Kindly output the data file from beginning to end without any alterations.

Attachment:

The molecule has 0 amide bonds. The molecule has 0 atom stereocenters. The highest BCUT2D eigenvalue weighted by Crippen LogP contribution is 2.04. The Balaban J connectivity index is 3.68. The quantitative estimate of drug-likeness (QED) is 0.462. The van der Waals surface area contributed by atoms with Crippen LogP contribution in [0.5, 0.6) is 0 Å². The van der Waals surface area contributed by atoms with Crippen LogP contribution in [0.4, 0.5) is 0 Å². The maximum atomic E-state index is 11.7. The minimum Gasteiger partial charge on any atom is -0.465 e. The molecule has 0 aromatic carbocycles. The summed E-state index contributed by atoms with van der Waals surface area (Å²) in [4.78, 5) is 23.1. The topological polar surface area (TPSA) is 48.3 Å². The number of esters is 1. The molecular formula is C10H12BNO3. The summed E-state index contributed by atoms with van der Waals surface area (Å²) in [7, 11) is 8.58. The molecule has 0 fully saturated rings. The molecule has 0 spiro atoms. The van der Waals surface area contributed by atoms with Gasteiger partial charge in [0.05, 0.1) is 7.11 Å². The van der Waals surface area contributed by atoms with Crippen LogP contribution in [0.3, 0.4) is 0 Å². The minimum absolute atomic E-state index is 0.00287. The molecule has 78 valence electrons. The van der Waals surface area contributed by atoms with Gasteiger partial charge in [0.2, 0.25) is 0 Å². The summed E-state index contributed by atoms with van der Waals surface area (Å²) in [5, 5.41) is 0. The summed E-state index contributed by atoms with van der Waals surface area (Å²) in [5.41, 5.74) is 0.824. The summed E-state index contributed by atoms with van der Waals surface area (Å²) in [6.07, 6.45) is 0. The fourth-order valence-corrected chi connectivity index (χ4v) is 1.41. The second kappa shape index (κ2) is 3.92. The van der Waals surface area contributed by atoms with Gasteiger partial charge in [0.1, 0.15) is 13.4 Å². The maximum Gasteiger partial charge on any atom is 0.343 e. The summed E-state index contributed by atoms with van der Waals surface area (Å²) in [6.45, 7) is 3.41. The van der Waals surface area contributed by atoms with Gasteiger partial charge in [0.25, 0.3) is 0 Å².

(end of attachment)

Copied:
The molecule has 0 amide bonds. The molecule has 0 atom stereocenters. The highest BCUT2D eigenvalue weighted by Crippen LogP contribution is 2.04. The Balaban J connectivity index is 3.68. The quantitative estimate of drug-likeness (QED) is 0.462. The van der Waals surface area contributed by atoms with Crippen LogP contribution in [0.5, 0.6) is 0 Å². The van der Waals surface area contributed by atoms with Crippen LogP contribution in [0.4, 0.5) is 0 Å². The maximum atomic E-state index is 11.7. The minimum Gasteiger partial charge on any atom is -0.465 e. The molecule has 0 aromatic carbocycles. The summed E-state index contributed by atoms with van der Waals surface area (Å²) in [4.78, 5) is 23.1. The topological polar surface area (TPSA) is 48.3 Å². The number of esters is 1. The molecular formula is C10H12BNO3. The summed E-state index contributed by atoms with van der Waals surface area (Å²) in [7, 11) is 8.58. The molecule has 0 fully saturated rings. The molecule has 0 spiro atoms. The van der Waals surface area contributed by atoms with Gasteiger partial charge in [0.05, 0.1) is 7.11 Å². The van der Waals surface area contributed by atoms with Crippen LogP contribution in [0.3, 0.4) is 0 Å². The minimum absolute atomic E-state index is 0.00287. The molecule has 78 valence electrons. The van der Waals surface area contributed by atoms with Gasteiger partial charge in [0.2, 0.25) is 0 Å². The summed E-state index contributed by atoms with van der Waals surface area (Å²) in [5, 5.41) is 0. The summed E-state index contributed by atoms with van der Waals surface area (Å²) in [5.41, 5.74) is 0.824. The summed E-state index contributed by atoms with van der Waals surface area (Å²) in [6.07, 6.45) is 0. The fourth-order valence-corrected chi connectivity index (χ4v) is 1.41. The second kappa shape index (κ2) is 3.92. The van der Waals surface area contributed by atoms with Gasteiger partial charge in [0.1, 0.15) is 13.4 Å². The maximum Gasteiger partial charge on any atom is 0.343 e. The summed E-state index contributed by atoms with van der Waals surface area (Å²) in [6.45, 7) is 3.41. The van der Waals surface area contributed by atoms with Gasteiger partial charge in [0.25, 0.3) is 0 Å².